Frequently Asked Questions
What is Al-Anon?
Al-Anon is a fellowship of men and women whose lives have been, or are being disturbed by another's compulsive drinking. Al-Anon groups meet to seek solutions to the problems that have been created by the disease of alcoholism. By sharing our experience, strength and courage, we can offer hope to those still faced with the problem.
What is Alateen?
Alateen, a part of Al-Anon, is for teenagers whose lives have been or are being affected by the drinking of a parent or close relative. Al-Anon and Alateen groups have long records of success, whether or not the drinker is seeking help for himself or herself.
Who are the members of Al-Anon and Alateen?
Al-Anon and Alateen members are people just like you and me - people who have been affected by someone else's drinking. They are parents, children, spouses, partners, brothers, sisters, other family members, friends, employers, employees, and coworkers of alcoholics. No matter what our specific experience has been we share a common bond: we feel our lives have been affected by someone else's drinking.
What's a meeting like?
Al-Anon meetings are free, anonymous and confidential. Members and potential members don't need an invitation. There is no one we need to call to make an appointment. All we need to do is show up and listen. A volunteer will lead the meeting without being in charge of the meeting.
How much does it cost?
There are no dues for membership. Al-Anon meetings are free, anonymous and confidential. Al-Anon/Alateen is self supporting through its own voluntary contributions, and through the sale of Conference-approved Al-Anon/Alateen literature (CAL). Whether you can contribute or not, you are welcome to attend Al-Anon/Alateen meetings.
Do I have to say anything at a meeting?
It is your choice to speak or not during the meetings. Newcomers are welcomed to meetings, usually provided with literature and a local meeting list, and invited to listen and learn. Some meetings offer beginners' meetings, specifically for newcomers. Members are available to answer questions before or after the meetings.
What if I see someone I know?
One of the Al-Anon program's basic principles is that of anonymity. Meetings are confidential, and we do not disclose whom we see or what we hear at meetings to anyone.
Is this a religious fellowship?
Al-Anon Family Groups is a spiritual fellowship, not a religious one. We avoid discussion of specific religious doctrine, and members of all faiths (or of none) are welcome. Our 12 Steps ask us to find a "power greater than ourselves" who can help us solve our problems and find serenity. Each member is free to define that power in his or her own way.
What is alcoholism?
Alcoholism is widely recognized as a disease of compulsive drinking, which can be arrested, but not cured. It is a progressive illness, which will get only worse as long as the person continues to drink. Total abstinence from drinking is the only way to arrest the disease. Alcoholism affects the entire family; indeed, everyone who has contact with the alcoholic is affected. The only person who can stop the alcoholic from drinking is the alcoholic himself or herself.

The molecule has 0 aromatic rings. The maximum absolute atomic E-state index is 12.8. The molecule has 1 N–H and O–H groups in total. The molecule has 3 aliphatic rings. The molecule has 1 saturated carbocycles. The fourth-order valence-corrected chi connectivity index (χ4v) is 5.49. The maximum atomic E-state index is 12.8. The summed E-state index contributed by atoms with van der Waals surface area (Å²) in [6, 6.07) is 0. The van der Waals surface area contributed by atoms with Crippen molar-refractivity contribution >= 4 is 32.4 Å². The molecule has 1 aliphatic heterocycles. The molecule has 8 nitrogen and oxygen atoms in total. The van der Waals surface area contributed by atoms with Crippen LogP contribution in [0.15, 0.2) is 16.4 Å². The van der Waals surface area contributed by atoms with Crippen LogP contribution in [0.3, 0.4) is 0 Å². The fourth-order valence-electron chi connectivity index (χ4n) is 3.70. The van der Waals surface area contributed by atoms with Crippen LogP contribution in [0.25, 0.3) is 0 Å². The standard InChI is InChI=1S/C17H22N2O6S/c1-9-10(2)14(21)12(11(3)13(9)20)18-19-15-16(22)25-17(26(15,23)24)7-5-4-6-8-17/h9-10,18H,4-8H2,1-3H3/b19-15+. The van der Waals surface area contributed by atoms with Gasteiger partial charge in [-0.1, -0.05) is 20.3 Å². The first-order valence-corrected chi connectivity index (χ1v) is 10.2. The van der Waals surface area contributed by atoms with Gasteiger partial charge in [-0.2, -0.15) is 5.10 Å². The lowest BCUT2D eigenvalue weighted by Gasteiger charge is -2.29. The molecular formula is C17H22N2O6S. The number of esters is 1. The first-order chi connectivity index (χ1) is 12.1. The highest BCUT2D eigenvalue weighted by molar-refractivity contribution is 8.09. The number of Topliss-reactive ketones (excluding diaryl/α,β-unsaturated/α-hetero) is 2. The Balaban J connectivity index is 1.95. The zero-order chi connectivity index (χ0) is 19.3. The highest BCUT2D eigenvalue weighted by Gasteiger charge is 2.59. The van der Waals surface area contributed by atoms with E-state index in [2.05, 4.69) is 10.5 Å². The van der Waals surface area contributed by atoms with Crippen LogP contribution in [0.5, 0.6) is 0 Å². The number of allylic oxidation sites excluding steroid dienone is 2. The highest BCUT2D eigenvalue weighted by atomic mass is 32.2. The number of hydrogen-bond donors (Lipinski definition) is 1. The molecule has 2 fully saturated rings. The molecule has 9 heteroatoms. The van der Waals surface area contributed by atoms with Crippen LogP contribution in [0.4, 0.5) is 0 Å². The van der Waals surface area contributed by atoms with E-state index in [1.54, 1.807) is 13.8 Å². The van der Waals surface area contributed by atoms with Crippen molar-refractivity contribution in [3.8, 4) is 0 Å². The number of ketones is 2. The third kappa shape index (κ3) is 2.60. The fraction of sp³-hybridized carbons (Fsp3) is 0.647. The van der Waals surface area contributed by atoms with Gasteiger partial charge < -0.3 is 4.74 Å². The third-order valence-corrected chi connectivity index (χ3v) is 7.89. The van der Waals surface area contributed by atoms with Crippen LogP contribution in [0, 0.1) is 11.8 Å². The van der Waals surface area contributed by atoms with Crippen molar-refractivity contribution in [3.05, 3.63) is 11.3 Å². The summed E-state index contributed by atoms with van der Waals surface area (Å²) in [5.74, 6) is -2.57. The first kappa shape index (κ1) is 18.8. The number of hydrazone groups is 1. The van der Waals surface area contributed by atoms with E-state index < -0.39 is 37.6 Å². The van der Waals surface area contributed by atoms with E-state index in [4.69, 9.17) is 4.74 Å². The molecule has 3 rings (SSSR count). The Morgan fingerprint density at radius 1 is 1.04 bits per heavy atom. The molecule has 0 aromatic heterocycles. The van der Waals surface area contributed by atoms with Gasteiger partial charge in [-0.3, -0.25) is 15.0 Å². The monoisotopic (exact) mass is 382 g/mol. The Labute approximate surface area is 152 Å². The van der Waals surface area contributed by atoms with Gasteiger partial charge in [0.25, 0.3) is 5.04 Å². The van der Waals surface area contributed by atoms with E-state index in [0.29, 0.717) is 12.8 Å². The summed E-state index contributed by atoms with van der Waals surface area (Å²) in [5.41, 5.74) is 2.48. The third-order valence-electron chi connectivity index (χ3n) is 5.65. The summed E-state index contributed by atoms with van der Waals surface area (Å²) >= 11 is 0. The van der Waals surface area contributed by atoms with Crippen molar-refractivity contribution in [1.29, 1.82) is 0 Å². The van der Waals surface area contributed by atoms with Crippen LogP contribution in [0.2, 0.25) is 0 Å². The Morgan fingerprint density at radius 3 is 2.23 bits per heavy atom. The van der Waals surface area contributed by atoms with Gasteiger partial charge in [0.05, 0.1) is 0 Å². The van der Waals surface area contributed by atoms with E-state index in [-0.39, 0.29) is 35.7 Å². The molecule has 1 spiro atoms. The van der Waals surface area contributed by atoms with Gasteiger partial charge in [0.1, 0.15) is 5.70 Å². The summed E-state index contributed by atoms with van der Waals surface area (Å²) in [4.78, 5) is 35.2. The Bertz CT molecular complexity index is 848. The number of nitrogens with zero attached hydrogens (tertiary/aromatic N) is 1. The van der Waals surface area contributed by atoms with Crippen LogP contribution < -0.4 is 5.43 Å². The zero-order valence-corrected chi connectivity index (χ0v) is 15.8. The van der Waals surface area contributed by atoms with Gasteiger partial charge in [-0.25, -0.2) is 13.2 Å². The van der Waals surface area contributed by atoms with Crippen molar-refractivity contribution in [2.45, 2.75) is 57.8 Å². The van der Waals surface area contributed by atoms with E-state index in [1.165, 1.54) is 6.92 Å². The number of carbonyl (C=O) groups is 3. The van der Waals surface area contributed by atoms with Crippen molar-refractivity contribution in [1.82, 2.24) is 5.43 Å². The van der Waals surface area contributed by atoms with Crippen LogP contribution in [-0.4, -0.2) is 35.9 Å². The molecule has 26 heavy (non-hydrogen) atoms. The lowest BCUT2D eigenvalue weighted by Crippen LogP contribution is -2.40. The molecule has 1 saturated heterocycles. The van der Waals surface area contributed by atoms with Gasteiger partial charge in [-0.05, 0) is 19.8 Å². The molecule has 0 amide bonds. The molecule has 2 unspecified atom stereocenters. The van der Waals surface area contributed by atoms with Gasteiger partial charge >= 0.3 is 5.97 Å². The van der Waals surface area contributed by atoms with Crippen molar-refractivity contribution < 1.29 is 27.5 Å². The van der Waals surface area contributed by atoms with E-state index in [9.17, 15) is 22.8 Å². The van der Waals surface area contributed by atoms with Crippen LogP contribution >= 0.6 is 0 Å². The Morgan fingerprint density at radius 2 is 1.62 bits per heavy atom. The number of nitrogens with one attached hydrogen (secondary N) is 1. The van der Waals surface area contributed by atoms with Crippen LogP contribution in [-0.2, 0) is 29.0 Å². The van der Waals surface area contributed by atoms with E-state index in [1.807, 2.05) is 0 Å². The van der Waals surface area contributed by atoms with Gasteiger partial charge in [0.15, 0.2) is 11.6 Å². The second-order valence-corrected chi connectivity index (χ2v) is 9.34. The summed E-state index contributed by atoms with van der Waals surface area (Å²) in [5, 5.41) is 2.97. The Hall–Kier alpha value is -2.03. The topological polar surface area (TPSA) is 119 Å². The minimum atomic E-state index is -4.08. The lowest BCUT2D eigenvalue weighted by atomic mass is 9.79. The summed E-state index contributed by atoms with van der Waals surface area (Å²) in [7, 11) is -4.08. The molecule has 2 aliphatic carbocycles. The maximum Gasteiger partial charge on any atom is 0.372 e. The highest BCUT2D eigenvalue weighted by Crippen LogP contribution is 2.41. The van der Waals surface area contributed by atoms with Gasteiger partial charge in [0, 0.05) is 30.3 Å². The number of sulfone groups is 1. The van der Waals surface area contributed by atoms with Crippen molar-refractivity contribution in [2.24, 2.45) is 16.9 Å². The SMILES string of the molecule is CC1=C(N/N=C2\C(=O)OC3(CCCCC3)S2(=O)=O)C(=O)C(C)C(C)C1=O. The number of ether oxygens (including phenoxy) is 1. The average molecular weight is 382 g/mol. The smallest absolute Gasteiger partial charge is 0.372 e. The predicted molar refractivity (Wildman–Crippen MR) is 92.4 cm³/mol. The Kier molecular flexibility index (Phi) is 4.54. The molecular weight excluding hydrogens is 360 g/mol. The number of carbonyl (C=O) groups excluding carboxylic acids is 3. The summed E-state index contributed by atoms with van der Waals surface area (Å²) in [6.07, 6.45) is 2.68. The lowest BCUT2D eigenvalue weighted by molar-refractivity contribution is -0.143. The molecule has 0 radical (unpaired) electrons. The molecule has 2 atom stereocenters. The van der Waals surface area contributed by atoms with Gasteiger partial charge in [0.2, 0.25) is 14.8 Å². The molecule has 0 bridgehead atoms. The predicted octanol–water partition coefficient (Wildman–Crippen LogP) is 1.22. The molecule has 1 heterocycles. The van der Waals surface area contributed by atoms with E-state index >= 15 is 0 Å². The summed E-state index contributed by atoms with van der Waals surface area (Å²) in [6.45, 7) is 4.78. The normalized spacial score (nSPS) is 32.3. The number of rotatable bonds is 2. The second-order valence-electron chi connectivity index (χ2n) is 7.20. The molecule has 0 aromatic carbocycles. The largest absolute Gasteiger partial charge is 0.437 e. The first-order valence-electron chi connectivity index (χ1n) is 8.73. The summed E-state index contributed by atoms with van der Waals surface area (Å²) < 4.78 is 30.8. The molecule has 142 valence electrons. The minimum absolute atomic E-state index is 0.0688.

How do alcoholics affect families and friends?
Alcoholism is a family disease. The disease affects all those who have a relationship with a problem drinker. Those of us closest to the alcoholic suffer the most, and those who care the most can easily get caught up in the behavior of another person. We react to the alcoholic's behavior. We focus on them, what they do, where they are, how much they drink. We try to control their drinking for them. We take on the blame, guilt, and shame that really belong to the drinker. We can become as addicted to the alcoholic, as the alcoholic is to alcohol. We, too, can become ill.
Will Al-Anon show me how to stop the drinking of my loved one?
Alcoholics will stop drinking only when they want to. We did not make them an alcoholic, and we cannot "unmake" their alcoholism. We have learned that changed family attitudes can lead drinkers to seek help sooner than they might. It is also true that there is almost no chance that alcoholics will stop drinking as long as people remove all painful consequences for them.
Why won't my loved one stop after one or two drinks?
Al-Anon will teach you that the disease of alcoholism is not a weakness. It is compulsive by nature and cannot be controlled by willpower. Drinking too much, too often, is not a matter of choice. It is the first sign of alcoholism. The memory of immediate comfort and benefits of drinking blot out the knowledge of what will happen if drinking continues.
What do we tell our children?
We tell them that the drinker is sick, and more importantly, let them see from our behavior that we honestly believe and accept this. Once we have accepted alcoholism as an illness, we will have no reason to be ashamed of it or condemn it.
Why should I go to Al-Anon?
Alcoholism is a "family disease" and we suffer from the effects of it. Al-Anon is the most widespread group resource for the family today, just as A.A. is for the alcoholic. The family can either start the recovery process -- or help to keep the illness going. They should work toward recovery by changing to more constructive roles in coping with it. The family members or friends of a problem drinker should seek help for themselves in order to recover from their own fears, anxieties, resentments, and other destructive forces that are being fed back into the relationship. This is true whether there is sobriety now or still active alcoholism.
How can Al-Anon help if the drinker refuses help?
The family's best defense against the emotional impact of alcoholism is gaining knowledge and the emotional maturity needed to put that knowledge into effect.